The Circuit


I wanted to read The Circuit, Rowan Ricard Phillip’s book on the 2017 ATP season, since I heard him on the Beyond The Baseline podcast. Phillips came up with the idea for the book while recuperating from tearing his achilles on the basketball court. An accomplished writer and poet, the Manhattan-based Phillips would watch all the majors and travel to some while writing this exquisite book suitable for tennis nerds everywhere.

So what were the stories of 2017? The resurgence of Fed, whose surprise Aussie Open win that year was followed up by another Wimbledon title. 2017 was La Decima for Nadal at Roland Garros, and he also picked up the US Open title in an easy walk past Kevin Anderson. It was also a good season for Sasha Zverev and young American Frances Tiafoe, who took Fed to 5 sets in the first round of the Open. Phillips doesn’t cover Jack Sock, who is ranked as high as 15 during 2017 but would fall off to a subpar singles ranking in 2018. It was a disaster of a season for Murray, who started the season No. 1 but struggled with his hip injury all year. Nole, likewise, ended his season early with an elbow injury.

Phillips has some interesting reporting on Alexandr Dolgopolov, who suffers from Gilbert’s syndrome, which causes sudden exhaustion. He adjusted his style of play to limit his time on court. Phillips also has a soft spot for the diminutive Goffin, a player I barely follow.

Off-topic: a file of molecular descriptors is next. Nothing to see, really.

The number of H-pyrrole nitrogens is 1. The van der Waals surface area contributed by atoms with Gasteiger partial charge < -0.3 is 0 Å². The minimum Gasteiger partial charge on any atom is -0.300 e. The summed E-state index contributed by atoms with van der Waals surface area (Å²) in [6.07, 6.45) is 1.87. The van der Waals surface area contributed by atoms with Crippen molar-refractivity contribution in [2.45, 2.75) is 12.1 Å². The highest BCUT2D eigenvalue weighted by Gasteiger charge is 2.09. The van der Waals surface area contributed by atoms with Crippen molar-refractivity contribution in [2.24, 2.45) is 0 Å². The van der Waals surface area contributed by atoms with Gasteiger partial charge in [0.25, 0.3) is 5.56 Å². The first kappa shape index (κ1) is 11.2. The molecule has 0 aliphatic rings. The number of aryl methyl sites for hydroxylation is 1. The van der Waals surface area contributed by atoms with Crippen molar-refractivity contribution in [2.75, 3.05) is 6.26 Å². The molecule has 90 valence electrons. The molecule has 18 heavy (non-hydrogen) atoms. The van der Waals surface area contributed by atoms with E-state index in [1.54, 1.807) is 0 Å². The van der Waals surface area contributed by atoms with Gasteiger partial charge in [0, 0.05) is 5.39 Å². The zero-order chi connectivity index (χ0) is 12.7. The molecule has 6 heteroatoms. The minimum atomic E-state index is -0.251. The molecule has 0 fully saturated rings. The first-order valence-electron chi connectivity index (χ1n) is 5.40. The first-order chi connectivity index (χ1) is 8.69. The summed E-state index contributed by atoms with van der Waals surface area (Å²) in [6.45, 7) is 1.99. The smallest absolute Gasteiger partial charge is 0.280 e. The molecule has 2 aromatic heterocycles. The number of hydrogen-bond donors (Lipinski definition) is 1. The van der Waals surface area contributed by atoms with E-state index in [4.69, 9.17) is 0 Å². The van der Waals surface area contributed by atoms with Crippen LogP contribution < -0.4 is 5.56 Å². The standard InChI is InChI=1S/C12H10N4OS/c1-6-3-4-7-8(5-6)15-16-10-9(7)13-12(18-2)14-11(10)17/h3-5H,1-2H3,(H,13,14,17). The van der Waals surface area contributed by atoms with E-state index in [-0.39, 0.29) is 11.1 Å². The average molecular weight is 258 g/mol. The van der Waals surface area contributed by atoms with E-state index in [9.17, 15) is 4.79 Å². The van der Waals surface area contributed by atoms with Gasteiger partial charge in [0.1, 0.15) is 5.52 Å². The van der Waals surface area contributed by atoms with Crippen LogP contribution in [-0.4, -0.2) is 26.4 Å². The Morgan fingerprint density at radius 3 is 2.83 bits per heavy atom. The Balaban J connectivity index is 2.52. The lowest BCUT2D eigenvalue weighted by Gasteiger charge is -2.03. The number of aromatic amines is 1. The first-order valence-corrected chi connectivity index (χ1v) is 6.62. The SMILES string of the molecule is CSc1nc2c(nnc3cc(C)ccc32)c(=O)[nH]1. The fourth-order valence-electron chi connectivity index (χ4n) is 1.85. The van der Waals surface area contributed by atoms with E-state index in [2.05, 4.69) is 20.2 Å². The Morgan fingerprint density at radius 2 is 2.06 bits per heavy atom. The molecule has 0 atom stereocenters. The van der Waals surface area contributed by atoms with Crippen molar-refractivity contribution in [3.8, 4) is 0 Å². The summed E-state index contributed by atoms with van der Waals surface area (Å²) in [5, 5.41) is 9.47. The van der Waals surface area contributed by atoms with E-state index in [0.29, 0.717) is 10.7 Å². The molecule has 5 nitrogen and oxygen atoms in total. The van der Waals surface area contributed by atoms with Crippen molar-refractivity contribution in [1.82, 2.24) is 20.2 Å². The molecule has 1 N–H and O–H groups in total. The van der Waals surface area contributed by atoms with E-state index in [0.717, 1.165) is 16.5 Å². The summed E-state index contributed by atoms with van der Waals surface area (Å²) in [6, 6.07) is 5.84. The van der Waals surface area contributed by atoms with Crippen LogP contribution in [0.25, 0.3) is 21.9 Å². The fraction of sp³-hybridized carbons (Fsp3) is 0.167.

Phillips saves some of his best pages for the talented and temperamental Aussie Nick Kyrgios. “Kyrgios is clearly bored. He’s not bored when he plays Federer, Nadal, Djokovic, or Murray. Adrenaline, opportunity, and pride run through the veins then. But aside from that? He loves basketball, he’s passionate about it. He ended up being better at tennis. Let’s leave his parents out of this and say tennis chose him. He hates to train. He hates to travel, the alpha and omega of being an elite tennis player; but let’s just say tennis chose him. He and tennis are at odds. And he lashes out at it. There’s not much in the way of sympathy or empathy that comes his way from people who have paid to see a proper match and, let’s be honest, aren’t inclined to root for him anyway because he’s brown, and recalcitrant is not what people pay to see at a Grand Slam or Masters 1000. Foolish but not stupid, he must sense this, because it looks like he carries this dark cloud often to the court with him.”

Besides the 2017 season, Phillips has a nice chapter on the creation of the clay court. You can find it as a stand along article in Paris Review here. #recommended